Decreased Full Breastfeeding, Altered Practices, Perceptions, and Infant Weight Change of Prepregnant Obese Women

Elise Mok, Clarisse Multon, Lorraine Piguel, Emmanuelle Barroso, Valérie Goua, Patricia Christin, Marie-José Perez and Régis Hankard

PEDIATRICS Vol. 121 No. 5 May 2008, pp. e1319-e1324


OBJECTIVE. The purpose of this work was to compare breastfeeding practices, perceptions, and infant weight change of prepregnant obese versus normal-weight mothers in the first 3 months postpartum.

PATIENTS AND METHODS. For the prospective case-control study, obese mothers (prepregnant BMI ≥ 30 kg/m2) were matched with normal-weight mothers (18.5 ≤ prepregnant BMI < 25 kg/m2) according to initial infant feeding, parity, maternal age, ethnicity, and education. Participants completed an oral questionnaire in the hospital and a telephone interview at 1 and 3 months postpartum.

RESULTS. Of 1432 mothers who had given birth at a university hospital in France, 10% were obese. Breastfeeding initiation was lower for obese (48%) versus normal-weight (64%) mothers. A total of 111 of 141 obese mothers were paired with 111 normal-weight mothers. Infant birth weight was similar for newborns of obese and normal-weight mothers. Among mothers who initiated breastfeeding, infant weight gain from 0 to 1 month was lower in breastfed infants of obese mothers compared to normal-weight mothers. Obese mothers were less likely to maintain full breastfeeding at 1 month and 3 months. The percentage of mothers breastfeeding to any extent did not differ between obese and reference women. Obese mothers more often felt uncomfortable breastfeeding in public at 3 months. Fewer obese mothers perceived that their milk supply was sufficient at 1 month and 3 months. Despite greater breastfeeding difficulties, obese mothers were less likely to seek support for breastfeeding in the first 3 months postpartum.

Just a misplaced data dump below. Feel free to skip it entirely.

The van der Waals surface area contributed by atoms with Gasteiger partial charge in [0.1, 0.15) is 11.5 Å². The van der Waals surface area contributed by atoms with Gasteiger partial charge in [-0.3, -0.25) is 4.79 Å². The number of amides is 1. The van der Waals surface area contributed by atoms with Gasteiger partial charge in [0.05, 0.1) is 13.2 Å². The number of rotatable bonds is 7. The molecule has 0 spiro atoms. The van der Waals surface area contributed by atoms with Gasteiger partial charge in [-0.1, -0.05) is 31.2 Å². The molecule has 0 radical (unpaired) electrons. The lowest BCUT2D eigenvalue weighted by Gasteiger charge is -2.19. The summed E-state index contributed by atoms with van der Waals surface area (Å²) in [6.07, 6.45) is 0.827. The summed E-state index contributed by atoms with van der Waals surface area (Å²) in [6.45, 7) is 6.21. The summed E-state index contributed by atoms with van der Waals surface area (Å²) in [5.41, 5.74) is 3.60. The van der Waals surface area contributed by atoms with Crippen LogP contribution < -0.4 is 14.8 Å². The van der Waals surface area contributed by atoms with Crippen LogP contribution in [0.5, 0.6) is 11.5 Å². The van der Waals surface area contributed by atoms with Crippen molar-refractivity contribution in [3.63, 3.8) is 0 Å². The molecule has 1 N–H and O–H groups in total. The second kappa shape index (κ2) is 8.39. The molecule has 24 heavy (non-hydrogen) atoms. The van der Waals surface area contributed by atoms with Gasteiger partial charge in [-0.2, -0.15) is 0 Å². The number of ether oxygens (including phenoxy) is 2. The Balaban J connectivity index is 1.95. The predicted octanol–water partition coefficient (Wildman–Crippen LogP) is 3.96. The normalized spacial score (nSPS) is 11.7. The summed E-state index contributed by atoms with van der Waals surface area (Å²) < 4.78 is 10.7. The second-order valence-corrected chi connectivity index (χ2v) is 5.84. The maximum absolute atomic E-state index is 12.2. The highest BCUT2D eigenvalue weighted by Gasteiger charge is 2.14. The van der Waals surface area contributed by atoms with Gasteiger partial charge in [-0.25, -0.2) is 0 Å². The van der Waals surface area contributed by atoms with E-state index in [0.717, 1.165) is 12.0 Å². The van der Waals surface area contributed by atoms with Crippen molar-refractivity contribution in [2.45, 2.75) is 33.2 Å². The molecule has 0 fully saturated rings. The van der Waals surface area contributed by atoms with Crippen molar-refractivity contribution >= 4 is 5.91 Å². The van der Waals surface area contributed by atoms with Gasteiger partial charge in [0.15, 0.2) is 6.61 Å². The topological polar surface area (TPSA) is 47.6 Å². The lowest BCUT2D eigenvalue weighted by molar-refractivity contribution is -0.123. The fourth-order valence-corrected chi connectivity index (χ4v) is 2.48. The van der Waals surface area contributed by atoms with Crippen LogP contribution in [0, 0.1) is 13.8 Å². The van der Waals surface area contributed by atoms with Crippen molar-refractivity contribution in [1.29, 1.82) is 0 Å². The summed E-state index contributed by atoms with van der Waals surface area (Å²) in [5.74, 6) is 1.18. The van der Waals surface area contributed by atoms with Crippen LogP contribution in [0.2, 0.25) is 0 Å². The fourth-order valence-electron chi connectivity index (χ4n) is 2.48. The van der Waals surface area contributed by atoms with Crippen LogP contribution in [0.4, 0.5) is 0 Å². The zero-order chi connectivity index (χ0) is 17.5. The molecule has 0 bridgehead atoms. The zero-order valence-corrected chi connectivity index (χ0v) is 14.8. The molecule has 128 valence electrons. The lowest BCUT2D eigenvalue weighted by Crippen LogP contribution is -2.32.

CONCLUSIONS. Pediatricians and health professionals should recognize that obese mothers have different breastfeeding practices and perceptions. Extra support and intervention are needed among obese mothers during prenatal and early postnatal periods so that their children can benefit from breastfeeding.

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